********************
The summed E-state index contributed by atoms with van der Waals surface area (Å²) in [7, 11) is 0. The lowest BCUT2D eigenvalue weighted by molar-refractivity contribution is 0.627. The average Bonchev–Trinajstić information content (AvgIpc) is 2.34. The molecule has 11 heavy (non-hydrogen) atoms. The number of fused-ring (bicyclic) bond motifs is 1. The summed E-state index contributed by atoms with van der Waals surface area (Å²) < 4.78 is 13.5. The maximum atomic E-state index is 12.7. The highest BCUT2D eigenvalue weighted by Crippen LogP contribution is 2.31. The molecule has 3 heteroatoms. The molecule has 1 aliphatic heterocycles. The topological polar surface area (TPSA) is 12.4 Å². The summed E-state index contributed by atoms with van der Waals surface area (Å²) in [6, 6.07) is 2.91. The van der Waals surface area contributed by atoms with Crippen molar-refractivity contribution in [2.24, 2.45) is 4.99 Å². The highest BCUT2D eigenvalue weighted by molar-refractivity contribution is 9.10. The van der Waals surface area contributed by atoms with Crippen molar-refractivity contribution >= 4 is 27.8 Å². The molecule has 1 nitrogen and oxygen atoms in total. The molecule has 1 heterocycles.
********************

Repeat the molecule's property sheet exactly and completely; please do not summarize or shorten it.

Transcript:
The summed E-state index contributed by atoms with van der Waals surface area (Å²) in [7, 11) is 0. The lowest BCUT2D eigenvalue weighted by molar-refractivity contribution is 0.627. The average Bonchev–Trinajstić information content (AvgIpc) is 2.34. The molecule has 11 heavy (non-hydrogen) atoms. The number of fused-ring (bicyclic) bond motifs is 1. The summed E-state index contributed by atoms with van der Waals surface area (Å²) < 4.78 is 13.5. The maximum atomic E-state index is 12.7. The highest BCUT2D eigenvalue weighted by Crippen LogP contribution is 2.31. The molecule has 3 heteroatoms. The molecule has 1 aliphatic heterocycles. The topological polar surface area (TPSA) is 12.4 Å². The summed E-state index contributed by atoms with van der Waals surface area (Å²) in [6, 6.07) is 2.91. The van der Waals surface area contributed by atoms with Crippen molar-refractivity contribution in [2.24, 2.45) is 4.99 Å². The highest BCUT2D eigenvalue weighted by molar-refractivity contribution is 9.10. The van der Waals surface area contributed by atoms with Crippen molar-refractivity contribution >= 4 is 27.8 Å². The molecule has 1 nitrogen and oxygen atoms in total. The molecule has 1 heterocycles.